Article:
In GTest Documentation you will find an in-depth description, but in general terms, one unit test consists in a specific test of one function of one source file from an application. It has basically an initialization phase to allows you to call the correspondent function. Then it comprises on make some sanity tests (assertions) to check if your code is behaving as expected.

How GTest works?

GTest provides some assertion macros which simplify the tests as the following numerical comparison assertions (there is also some macros for binary and string comparison):

Fatal assertion Nonfatal assertion Verifies
ASSERT_EQ(expected, actual); EXPECT_EQ(expected, actual); expected == actual
ASSERT_NE(val1, val2); EXPECT_NE(val1, val2); val1 != val2
ASSERT_LT(val1, val2); EXPECT_LT(val1, val2); val1 < val2
ASSERT_LE(val1, val2); EXPECT_LE(val1, val2); val1 <= val2
ASSERT_GT(val1, val2); EXPECT_GT(val1, val2); val1 > val2
ASSERT_GE(val1, val2); EXPECT_GE(val1, val2); val1 >= val2

How to build a simple example?

The first step is download the source code and build the GTest library, which can be performed using g++ compiler (replace $(GTEST_DIR) by the place of GTest directory):

wget http://googletest.googlecode.com/files/gtest-1.6.0.zip
unzip gtest-1.6.0.zip
g++ -I ${GTEST_DIR}/include -I ${GTEST_DIR} -c ${GTEST_DIR}/src/gtest-all.cc
ar -rv libgtest.a gtest-all.o

It will generates the libraries libgtest.a (which contains GTest binaries). Consider a simple unit test example of a C source code named test1.c:

#include <gtest/gtest.h>
TEST(MathTest, TwoPlusTwoEqualsFour) {
EXPECT_EQ(2 + 2, 4);
}
int main(int argc, char **argv) {
::testing::InitGoogleTest( &argc, argv );
return RUN_ALL_TESTS();
}

To build it, it is necessary to defines the GTest headers directory (parameter includes dir -I), compile the source code and link it with the GTest library (libgtest.a) and pthread, as shown below (again, replace $(GTEST_DIR) by the GTest directory):

g++ -I ${GTEST_DIR}/include test1.c libgtest.a -lpthread -o test1

The call and the output is as follows:

./test1
[==========] Running 1 test from 1 test case.
[----------] Global test environment set-up.
[----------] 1 test from MathTest
[ RUN      ] MathTest.TwoPlusTwoEqualsFour
[       OK ] MathTest.TwoPlusTwoEqualsFour (0 ms)
[----------] 1 test from MathTest (0 ms total)

[----------] Global test environment tear-down
[==========] 1 test from 1 test case ran. (0 ms total)
[  PASSED  ] 1 test.

How to build GTest samples?

Jointly with the GTest, it also comes some C++ unit test examples, found in the samples directory. You can build this examples using CMake a simpler and powerful tool to generate Makefiles. It can be installed using apt-get:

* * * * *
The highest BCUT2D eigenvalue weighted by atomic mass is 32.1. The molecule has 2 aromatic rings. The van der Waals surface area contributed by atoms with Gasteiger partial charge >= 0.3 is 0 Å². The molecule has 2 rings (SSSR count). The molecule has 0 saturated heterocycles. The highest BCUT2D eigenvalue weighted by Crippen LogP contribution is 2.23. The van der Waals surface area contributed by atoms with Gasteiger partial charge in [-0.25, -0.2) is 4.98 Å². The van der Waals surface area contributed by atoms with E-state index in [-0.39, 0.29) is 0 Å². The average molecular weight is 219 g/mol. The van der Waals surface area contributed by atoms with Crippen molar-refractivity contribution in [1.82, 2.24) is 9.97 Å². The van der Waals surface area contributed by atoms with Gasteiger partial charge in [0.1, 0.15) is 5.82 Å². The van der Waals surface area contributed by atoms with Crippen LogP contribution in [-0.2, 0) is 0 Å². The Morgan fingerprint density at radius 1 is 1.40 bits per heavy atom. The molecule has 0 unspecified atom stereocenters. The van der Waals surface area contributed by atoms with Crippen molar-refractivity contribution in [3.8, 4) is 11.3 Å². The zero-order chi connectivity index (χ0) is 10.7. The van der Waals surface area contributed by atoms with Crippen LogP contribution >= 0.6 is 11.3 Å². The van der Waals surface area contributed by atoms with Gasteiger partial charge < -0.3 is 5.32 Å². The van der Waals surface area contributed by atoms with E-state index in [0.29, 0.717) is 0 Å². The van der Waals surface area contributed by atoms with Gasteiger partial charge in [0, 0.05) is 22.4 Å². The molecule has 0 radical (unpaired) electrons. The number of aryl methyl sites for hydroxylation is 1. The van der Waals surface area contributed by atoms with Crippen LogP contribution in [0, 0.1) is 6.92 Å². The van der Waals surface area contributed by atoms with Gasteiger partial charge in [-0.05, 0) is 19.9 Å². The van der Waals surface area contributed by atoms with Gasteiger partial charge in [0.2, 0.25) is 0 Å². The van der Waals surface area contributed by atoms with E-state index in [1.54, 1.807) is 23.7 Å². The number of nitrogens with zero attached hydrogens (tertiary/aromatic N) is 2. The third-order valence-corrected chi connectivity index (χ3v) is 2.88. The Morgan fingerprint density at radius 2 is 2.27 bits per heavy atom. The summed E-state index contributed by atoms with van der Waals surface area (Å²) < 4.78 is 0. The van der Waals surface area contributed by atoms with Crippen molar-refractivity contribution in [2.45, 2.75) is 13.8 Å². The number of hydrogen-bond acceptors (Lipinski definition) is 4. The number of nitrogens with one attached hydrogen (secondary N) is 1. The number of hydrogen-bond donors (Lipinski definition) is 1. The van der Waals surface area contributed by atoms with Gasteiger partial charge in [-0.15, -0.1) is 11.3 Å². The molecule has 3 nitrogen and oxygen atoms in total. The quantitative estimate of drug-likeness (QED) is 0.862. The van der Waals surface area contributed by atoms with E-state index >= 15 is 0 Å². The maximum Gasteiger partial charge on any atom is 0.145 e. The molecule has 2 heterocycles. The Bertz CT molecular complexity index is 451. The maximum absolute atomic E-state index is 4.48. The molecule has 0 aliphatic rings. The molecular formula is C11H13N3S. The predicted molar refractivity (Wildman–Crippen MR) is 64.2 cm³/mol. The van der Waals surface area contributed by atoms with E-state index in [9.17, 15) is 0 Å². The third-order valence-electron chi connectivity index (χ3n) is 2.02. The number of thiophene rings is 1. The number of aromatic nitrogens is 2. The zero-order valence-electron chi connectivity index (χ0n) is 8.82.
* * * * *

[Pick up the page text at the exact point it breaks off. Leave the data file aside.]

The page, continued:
sudo apt-get install cmake

The CMake uses a configuration file named CMakeLists.txt. The common way to build a project with CMake is create a build directory, generate a Makefile using CMake and build it with make. One advantage of using CMake is that you separate the deploy from source code and can make the deploy in multiple places with the same CMake file.

cd gtest-1.6.0
mkdir build
cd build
cmake -Dgtest_build_samples=ON ..
make

Now you can execute all examples that comes GTest.

cd gtest-1.6.0/build
./sample1_unittest
./sample2_unittest
...
./sample10_unittest

How to build your own CMake?

A last tip is how to build a CMakeFile.txt for your project. Instead of use the CMake file provided by GTest, let’s make our own CMake to build the GTest’s sample 1 (Factorial test). The CMake file will requires to know where you unzip GTest, which can be performed through an environment variable named GTEST_ROOT (replace “/tmp/gtest-1.6.0” by the GTest directory).

GTEST_ROOT="/tmp/gtest-1.6.0"
export GTEST_ROOT

Then, creates a CMakeLists.txt with the content below:

cmake_minimum_required(VERSION 2.6)
project(sample1)
enable_testing()
find_package (Threads)
message(STATUS GTEST_ROOT=$ENV{GTEST_ROOT})
include_directories($ENV{GTEST_ROOT}/include)
link_directories($ENV{GTEST_ROOT}/mybuild)
add_executable(sample1 sample1.cc sample1_unittest.cc)
target_link_libraries(sample1 gtest gtest_main)
target_link_libraries(sample1 ${CMAKE_THREAD_LIBS_INIT})
add_test(NAME sample1 COMMAND sample1)

To build it you should repeat the same steps above:

mkdir build
cd build
cmake ..
make

The call and output of this example is as follows:

./sample1
[==========] Running 6 tests from 2 test cases.
[----------] Global test environment set-up.
[----------] 3 tests from FactorialTest
[ RUN      ] FactorialTest.Negative
[       OK ] FactorialTest.Negative (0 ms)
[ RUN      ] FactorialTest.Zero
[       OK ] FactorialTest.Zero (0 ms)
[ RUN      ] FactorialTest.Positive
[       OK ] FactorialTest.Positive (0 ms)
[----------] 3 tests from FactorialTest (0 ms total)

[----------] 3 tests from IsPrimeTest
[ RUN      ] IsPrimeTest.Negative
[       OK ] IsPrimeTest.Negative (0 ms)
[ RUN      ] IsPrimeTest.Trivial
[       OK ] IsPrimeTest.Trivial (0 ms)
[ RUN      ] IsPrimeTest.Positive
[       OK ] IsPrimeTest.Positive (0 ms)
[----------] 3 tests from IsPrimeTest (0 ms total)

[----------] Global test environment tear-down
[==========] 6 tests from 2 test cases ran. (1 ms total)
[  PASSED  ] 6 tests.

See ya!

Force Google Chrome Close a Hanged Tab

My Chrome 9.0 had two hanged tabs, and those were not being identified by the browser, I mean, informing me that they were problematic. The computer was 2 days on but Chrome was endlessly loading those 2 tabs. In order to force a tab being closed in Chrome read this Google Support’s article. Basically you have to go to the Menu > Tools > Task Manager > Choose tab > Close it.